Measuring mental wellbeing

Students’ wellbeing can be measured robustly using researched or well-established questionnaires which have a valid and reliable evidence base.

These questionnaires are widely used in research and mental health settings to measure many areas of mental wellbeing, including (but not limited to): peer relationships, protective factors, emotional and social skills, wellbeing, life satisfaction and feelings towards school or college. 

A range of questionnaires are available which are suitable for different purposes, and groups of young people. You can find many of these on the CORC website and in the Spectrum Database. The Wellbeing Measurement Framework also provides sets of validated questionnaires in booklets tailored to primary school, secondary school and college settings.

Wellbeing measurement tools can be used at different levels:

Universal Targeted group Individual

- Using an anonymous questionnaire that covers a range of domains across a whole school population or year group can help in understanding areas of need, and strengths.

- If individual responses are identifiable (rather than anonymous), it can indicate where they may be a mental health concerns and allow for a follow-up conversation with particular pupils.

- Choosing to use questionnaires with a specific sub-set or cohort of pupils - for example, where there may be increased risk of mental health difficulties (e.g. those with SEN) or at a key point (e.g. transition). As for the universal group, this can be done on an anonymous or identifiable basis.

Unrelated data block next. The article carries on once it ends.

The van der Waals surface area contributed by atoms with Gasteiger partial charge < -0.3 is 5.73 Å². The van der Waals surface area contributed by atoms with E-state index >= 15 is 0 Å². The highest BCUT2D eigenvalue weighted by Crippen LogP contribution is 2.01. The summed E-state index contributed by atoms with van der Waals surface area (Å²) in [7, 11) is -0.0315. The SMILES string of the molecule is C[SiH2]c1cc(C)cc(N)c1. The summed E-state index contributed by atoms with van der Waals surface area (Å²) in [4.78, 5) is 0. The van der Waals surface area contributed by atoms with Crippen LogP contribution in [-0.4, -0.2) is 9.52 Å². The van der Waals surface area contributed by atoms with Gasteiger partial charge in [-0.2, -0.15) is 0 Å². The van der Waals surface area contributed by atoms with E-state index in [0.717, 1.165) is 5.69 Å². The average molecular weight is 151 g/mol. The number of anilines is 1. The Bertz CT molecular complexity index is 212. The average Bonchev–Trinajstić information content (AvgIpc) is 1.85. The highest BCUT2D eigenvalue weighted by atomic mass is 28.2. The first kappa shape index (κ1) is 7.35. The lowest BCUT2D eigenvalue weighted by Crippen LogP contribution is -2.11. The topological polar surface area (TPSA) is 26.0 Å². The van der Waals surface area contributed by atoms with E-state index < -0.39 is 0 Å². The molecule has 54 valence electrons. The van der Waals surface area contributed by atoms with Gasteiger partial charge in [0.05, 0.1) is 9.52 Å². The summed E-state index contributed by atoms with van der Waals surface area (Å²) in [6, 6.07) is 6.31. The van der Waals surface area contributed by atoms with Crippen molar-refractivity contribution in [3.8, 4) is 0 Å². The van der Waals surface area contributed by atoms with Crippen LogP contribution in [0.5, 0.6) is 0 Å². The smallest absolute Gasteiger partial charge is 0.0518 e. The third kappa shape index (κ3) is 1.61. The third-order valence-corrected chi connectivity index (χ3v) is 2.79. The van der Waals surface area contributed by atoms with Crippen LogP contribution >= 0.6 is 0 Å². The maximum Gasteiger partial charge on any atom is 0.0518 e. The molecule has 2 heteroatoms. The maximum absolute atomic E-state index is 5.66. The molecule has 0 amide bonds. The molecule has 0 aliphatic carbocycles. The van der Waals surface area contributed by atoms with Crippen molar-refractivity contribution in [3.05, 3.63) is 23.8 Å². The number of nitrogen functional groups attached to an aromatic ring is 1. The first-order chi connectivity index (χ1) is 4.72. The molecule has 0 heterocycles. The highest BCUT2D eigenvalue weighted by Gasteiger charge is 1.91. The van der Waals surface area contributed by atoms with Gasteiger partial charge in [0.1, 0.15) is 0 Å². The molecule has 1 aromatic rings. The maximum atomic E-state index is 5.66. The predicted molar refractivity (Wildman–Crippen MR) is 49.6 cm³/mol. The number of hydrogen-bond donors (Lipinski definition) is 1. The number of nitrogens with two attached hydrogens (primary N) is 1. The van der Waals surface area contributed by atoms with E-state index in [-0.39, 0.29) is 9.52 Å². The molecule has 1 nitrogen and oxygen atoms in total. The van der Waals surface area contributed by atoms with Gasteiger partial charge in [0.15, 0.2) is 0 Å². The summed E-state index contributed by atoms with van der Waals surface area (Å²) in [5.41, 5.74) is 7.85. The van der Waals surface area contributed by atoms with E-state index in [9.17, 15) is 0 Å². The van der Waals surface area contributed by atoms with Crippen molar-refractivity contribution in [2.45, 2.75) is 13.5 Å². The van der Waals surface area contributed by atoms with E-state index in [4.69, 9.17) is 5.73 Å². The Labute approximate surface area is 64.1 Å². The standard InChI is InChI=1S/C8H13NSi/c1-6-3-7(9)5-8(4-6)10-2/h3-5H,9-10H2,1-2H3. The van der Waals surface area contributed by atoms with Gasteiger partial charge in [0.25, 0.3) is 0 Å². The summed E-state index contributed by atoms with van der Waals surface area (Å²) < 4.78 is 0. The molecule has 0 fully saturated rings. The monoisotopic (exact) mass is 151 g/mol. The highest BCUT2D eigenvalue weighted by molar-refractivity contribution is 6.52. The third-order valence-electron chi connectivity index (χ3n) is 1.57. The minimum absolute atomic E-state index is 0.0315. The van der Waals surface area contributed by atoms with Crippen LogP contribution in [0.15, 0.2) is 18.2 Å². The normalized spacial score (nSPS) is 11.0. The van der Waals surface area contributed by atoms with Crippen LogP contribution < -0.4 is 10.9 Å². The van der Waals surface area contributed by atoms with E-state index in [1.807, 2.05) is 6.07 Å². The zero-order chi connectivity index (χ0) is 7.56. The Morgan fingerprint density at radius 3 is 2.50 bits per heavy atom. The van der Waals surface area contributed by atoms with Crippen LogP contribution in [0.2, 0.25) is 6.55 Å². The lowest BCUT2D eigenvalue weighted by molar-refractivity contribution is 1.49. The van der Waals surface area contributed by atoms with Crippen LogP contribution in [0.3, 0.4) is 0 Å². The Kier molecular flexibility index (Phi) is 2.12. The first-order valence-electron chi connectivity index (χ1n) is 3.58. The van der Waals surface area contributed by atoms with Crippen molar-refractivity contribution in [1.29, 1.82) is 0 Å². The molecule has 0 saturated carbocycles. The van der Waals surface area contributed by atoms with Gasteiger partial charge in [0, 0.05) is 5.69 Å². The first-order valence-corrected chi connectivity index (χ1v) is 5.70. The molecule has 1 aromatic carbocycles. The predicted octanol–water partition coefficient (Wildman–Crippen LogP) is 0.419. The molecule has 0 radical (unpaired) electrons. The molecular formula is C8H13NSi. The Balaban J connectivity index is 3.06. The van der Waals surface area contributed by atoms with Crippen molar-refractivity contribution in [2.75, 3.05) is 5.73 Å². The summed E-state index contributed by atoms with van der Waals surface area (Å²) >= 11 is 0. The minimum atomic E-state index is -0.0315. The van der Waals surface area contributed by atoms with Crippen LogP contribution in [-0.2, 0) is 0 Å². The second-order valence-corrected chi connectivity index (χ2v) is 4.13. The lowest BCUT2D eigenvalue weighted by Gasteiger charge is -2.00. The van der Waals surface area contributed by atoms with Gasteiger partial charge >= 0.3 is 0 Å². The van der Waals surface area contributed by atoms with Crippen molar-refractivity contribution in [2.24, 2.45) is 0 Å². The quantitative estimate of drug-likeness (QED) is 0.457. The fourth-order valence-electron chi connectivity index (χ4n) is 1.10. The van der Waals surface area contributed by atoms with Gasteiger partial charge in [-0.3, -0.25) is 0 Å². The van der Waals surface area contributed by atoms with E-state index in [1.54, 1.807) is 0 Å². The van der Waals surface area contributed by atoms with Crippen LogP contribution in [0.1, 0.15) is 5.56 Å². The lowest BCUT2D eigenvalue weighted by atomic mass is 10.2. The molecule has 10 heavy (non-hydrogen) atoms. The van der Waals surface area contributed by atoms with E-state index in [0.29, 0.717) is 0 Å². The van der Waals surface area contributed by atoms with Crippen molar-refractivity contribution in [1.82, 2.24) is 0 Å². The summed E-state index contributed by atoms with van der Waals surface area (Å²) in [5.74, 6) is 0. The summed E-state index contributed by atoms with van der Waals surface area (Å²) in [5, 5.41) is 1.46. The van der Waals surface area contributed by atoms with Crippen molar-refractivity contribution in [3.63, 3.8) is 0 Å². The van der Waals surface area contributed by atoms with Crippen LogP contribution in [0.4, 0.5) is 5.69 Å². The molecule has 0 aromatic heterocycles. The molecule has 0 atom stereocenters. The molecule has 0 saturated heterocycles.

- If you are concerned about an individual pupil, using a questionnaire can offer a supplementary source of information, and help to identify the level of their need.

- These questionnaires are widely used by mental health services to understand need and measure change.

Measuring and monitoring children and young people’s mental wellbeing: A toolkit for schools and colleges, was developed by Anna Freud with the support of Public Health England and provides expert guidance to support the use of questionnaires.  A further, briefer introduction to implementation considerations, Using measurement tools to understand pupils’ mental health needs: a guide for schools and colleges has also been developed by Anna Freud and CORC.

There are a range of questions to be worked through including:

  • What is the purpose - what aspect(s) of mental health do you want to measure?
  • What are the practical implementation and good practice (e.g., issues of consent and communication; timing; collecting, collating and analysing the data; data management)?
  • What are the risks?
  • How will your school or college respond to the findings?

Suggested results

No search results found